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Circulation, Transportation, and Parking

Transit is a key access mode for commuters and visitors to SFSU, and these trips contribute to the University’s important role as the main transit anchor for the southwest quadrant of San Francisco Muni and BART are the most heavily utilized transit systems with 21 percent of SFSU commuters riding Muni and 20 percent riding BART for some portion of their journey to campus. Of those commuters who ride Muni to campus, 49 percent ride bus route 28, and 39 percent ride Metro M Line for some portion of their journey to campus.

The Muni Route 28 and Metro M Line do not have sufficient capacity to meet demand adequately and comfortably. This is most apparent during the morning and afternoon peak commute periods when packed M trains and 28 buses load or unload passengers at SFSU.

While transit capacity issues and potential improvements are highlighted in existing transportation plans for San Francisco, the total package of proposed improvements is not attached to funds and may therefore take decades to implement if there is no advocacy or support for particular projects. As the main transit anchor for the entire southwest quadrant of San Francisco, SFSU has the potential to make a great impact on transit services if it chooses to participate in current and future planning processes affecting 19th Avenue and the wider City and County of San Francisco. Key transit-related issues to be addressed by SFSU through active participation include:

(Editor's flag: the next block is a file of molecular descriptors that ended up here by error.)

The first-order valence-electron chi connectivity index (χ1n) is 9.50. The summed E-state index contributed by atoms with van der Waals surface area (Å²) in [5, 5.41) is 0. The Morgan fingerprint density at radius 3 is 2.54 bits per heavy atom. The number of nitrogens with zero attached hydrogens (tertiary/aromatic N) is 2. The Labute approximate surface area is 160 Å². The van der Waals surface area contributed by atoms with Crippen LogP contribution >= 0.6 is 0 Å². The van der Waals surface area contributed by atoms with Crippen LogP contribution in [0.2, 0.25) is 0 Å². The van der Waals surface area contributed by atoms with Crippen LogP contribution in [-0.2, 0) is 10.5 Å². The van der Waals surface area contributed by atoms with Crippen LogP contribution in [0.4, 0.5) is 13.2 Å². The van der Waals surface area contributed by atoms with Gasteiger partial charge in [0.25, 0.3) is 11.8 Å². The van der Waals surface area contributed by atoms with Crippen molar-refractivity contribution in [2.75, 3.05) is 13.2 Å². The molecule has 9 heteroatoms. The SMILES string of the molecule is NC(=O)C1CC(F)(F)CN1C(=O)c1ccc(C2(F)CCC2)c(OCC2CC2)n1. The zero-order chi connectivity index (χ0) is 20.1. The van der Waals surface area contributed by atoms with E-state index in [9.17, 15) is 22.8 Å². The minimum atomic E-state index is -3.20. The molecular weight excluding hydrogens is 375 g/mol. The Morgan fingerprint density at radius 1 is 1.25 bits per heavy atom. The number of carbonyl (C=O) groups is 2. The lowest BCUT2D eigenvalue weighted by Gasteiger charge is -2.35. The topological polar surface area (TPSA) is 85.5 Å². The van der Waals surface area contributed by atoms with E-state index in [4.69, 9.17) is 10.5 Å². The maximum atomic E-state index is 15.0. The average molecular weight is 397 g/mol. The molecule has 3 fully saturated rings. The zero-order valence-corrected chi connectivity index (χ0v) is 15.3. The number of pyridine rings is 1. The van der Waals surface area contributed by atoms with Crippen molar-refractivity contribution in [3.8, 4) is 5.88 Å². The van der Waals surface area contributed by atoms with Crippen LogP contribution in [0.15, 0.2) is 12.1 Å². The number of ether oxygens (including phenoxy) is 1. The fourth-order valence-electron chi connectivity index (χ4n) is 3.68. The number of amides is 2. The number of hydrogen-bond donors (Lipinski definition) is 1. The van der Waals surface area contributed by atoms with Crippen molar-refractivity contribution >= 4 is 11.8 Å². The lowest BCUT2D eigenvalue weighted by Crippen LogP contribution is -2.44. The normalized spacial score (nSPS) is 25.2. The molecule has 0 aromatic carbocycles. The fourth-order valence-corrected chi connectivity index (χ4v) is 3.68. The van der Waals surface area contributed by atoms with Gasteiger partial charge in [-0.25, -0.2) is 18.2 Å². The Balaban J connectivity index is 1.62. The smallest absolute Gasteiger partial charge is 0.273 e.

• Addressing multimodal transportation concerns along 19th Avenue;
  • Addressing pedestrian concerns between the M Metro Line stop and the campus on 19th Avenue;
  • Improving speed, reliability and signal priority for the M Metro Line and Route 28; and
  • Restructuring circuitous bus routes including Route 17 and 18 to alleviate the demand for the 28 and M lines
In addition to services provided by outside agencies, the quality of transit service at SFSU is affected by a number of facilities on or adjacent to University land. Bus shelters provided on campus offer little protection from rain and wind and no route maps or schedules are posted to provide information on the bus or shuttle services. For riders with visual impairments, there is no tactile wayfinding and it may be difficult to locate the appropriate bus stop pole when the area is crowded or when multiple bus lines pull into the stop together. Heavy traffic, wide crossing distances, and high transit loads also create safety concerns for commuters moving between the M Line station and the University.

Map showing transit routes

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